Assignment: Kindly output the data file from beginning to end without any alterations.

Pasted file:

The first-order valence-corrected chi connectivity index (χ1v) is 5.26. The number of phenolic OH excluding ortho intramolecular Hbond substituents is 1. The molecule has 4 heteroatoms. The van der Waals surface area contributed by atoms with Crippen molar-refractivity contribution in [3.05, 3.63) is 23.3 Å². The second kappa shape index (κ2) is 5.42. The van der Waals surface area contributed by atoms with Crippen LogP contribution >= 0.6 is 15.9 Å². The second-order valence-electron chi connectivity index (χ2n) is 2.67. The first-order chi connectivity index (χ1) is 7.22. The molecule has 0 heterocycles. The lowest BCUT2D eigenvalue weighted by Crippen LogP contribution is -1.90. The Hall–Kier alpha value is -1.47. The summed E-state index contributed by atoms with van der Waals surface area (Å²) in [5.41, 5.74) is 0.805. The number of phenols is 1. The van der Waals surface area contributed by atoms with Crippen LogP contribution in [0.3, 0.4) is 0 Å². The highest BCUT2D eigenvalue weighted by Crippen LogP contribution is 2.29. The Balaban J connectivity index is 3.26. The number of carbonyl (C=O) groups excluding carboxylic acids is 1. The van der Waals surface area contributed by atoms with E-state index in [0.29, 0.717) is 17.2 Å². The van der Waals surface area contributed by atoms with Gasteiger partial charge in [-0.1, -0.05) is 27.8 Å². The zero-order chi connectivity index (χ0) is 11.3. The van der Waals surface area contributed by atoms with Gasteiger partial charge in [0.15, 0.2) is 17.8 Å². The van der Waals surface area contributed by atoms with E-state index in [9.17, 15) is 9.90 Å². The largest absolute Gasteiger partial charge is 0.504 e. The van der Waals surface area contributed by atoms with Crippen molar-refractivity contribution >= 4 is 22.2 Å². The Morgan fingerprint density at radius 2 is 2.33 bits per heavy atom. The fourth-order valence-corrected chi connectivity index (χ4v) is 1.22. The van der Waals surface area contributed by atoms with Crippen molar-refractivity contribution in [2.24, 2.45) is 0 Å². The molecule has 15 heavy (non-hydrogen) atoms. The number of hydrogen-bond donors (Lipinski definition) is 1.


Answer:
The first-order valence-corrected chi connectivity index (χ1v) is 5.26. The number of phenolic OH excluding ortho intramolecular Hbond substituents is 1. The molecule has 4 heteroatoms. The van der Waals surface area contributed by atoms with Crippen molar-refractivity contribution in [3.05, 3.63) is 23.3 Å². The second kappa shape index (κ2) is 5.42. The van der Waals surface area contributed by atoms with Crippen LogP contribution >= 0.6 is 15.9 Å². The second-order valence-electron chi connectivity index (χ2n) is 2.67. The first-order chi connectivity index (χ1) is 7.22. The molecule has 0 heterocycles. The lowest BCUT2D eigenvalue weighted by Crippen LogP contribution is -1.90. The Hall–Kier alpha value is -1.47. The summed E-state index contributed by atoms with van der Waals surface area (Å²) in [5.41, 5.74) is 0.805. The number of phenols is 1. The van der Waals surface area contributed by atoms with Crippen LogP contribution in [0.3, 0.4) is 0 Å². The highest BCUT2D eigenvalue weighted by Crippen LogP contribution is 2.29. The Balaban J connectivity index is 3.26. The number of carbonyl (C=O) groups excluding carboxylic acids is 1. The van der Waals surface area contributed by atoms with E-state index in [0.29, 0.717) is 17.2 Å². The van der Waals surface area contributed by atoms with Gasteiger partial charge in [-0.1, -0.05) is 27.8 Å². The zero-order chi connectivity index (χ0) is 11.3. The van der Waals surface area contributed by atoms with Gasteiger partial charge in [0.15, 0.2) is 17.8 Å². The van der Waals surface area contributed by atoms with E-state index in [9.17, 15) is 9.90 Å². The largest absolute Gasteiger partial charge is 0.504 e. The van der Waals surface area contributed by atoms with Crippen molar-refractivity contribution >= 4 is 22.2 Å². The Morgan fingerprint density at radius 2 is 2.33 bits per heavy atom. The fourth-order valence-corrected chi connectivity index (χ4v) is 1.22. The van der Waals surface area contributed by atoms with Crippen molar-refractivity contribution in [2.24, 2.45) is 0 Å². The molecule has 15 heavy (non-hydrogen) atoms. The number of hydrogen-bond donors (Lipinski definition) is 1.